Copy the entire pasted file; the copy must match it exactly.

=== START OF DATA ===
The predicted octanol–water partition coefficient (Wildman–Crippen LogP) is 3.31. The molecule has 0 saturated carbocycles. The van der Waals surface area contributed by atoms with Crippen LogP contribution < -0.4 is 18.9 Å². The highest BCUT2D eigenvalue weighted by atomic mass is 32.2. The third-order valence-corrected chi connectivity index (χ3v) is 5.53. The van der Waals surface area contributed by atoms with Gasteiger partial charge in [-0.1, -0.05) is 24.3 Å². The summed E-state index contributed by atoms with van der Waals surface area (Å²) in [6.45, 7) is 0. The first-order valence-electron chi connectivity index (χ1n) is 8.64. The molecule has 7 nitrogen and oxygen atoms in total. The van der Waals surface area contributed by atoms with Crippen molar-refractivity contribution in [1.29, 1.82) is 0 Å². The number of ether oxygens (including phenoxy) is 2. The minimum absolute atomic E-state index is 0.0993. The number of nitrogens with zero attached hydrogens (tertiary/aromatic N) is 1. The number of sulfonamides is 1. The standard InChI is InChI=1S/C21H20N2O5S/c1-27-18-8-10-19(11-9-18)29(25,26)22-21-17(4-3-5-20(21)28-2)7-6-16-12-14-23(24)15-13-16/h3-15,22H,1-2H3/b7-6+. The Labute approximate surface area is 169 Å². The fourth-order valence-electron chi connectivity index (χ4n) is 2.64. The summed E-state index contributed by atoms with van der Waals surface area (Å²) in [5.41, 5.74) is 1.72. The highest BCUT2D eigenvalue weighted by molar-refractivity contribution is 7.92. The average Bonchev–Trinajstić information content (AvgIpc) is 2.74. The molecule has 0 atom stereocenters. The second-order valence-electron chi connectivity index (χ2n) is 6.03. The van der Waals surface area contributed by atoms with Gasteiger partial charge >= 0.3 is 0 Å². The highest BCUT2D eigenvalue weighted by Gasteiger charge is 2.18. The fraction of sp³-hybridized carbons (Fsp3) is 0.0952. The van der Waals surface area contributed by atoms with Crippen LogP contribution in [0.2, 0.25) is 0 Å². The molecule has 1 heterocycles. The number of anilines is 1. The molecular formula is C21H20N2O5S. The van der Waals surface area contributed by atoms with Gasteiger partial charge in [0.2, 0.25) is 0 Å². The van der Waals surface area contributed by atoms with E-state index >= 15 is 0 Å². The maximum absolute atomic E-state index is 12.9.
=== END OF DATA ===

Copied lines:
The predicted octanol–water partition coefficient (Wildman–Crippen LogP) is 3.31. The molecule has 0 saturated carbocycles. The van der Waals surface area contributed by atoms with Crippen LogP contribution < -0.4 is 18.9 Å². The highest BCUT2D eigenvalue weighted by atomic mass is 32.2. The third-order valence-corrected chi connectivity index (χ3v) is 5.53. The van der Waals surface area contributed by atoms with Gasteiger partial charge in [-0.1, -0.05) is 24.3 Å². The summed E-state index contributed by atoms with van der Waals surface area (Å²) in [6.45, 7) is 0. The first-order valence-electron chi connectivity index (χ1n) is 8.64. The molecule has 7 nitrogen and oxygen atoms in total. The van der Waals surface area contributed by atoms with Crippen molar-refractivity contribution in [1.29, 1.82) is 0 Å². The number of ether oxygens (including phenoxy) is 2. The minimum absolute atomic E-state index is 0.0993. The number of nitrogens with zero attached hydrogens (tertiary/aromatic N) is 1. The number of sulfonamides is 1. The standard InChI is InChI=1S/C21H20N2O5S/c1-27-18-8-10-19(11-9-18)29(25,26)22-21-17(4-3-5-20(21)28-2)7-6-16-12-14-23(24)15-13-16/h3-15,22H,1-2H3/b7-6+. The Labute approximate surface area is 169 Å². The fourth-order valence-electron chi connectivity index (χ4n) is 2.64. The summed E-state index contributed by atoms with van der Waals surface area (Å²) in [5.41, 5.74) is 1.72. The highest BCUT2D eigenvalue weighted by molar-refractivity contribution is 7.92. The average Bonchev–Trinajstić information content (AvgIpc) is 2.74. The molecule has 0 atom stereocenters. The second-order valence-electron chi connectivity index (χ2n) is 6.03. The van der Waals surface area contributed by atoms with Gasteiger partial charge >= 0.3 is 0 Å². The highest BCUT2D eigenvalue weighted by Gasteiger charge is 2.18. The fraction of sp³-hybridized carbons (Fsp3) is 0.0952. The van der Waals surface area contributed by atoms with Crippen LogP contribution in [0.2, 0.25) is 0 Å². The molecule has 1 heterocycles. The number of anilines is 1. The molecular formula is C21H20N2O5S. The van der Waals surface area contributed by atoms with Gasteiger partial charge in [0.2, 0.25) is 0 Å². The van der Waals surface area contributed by atoms with E-state index >= 15 is 0 Å². The maximum absolute atomic E-state index is 12.9.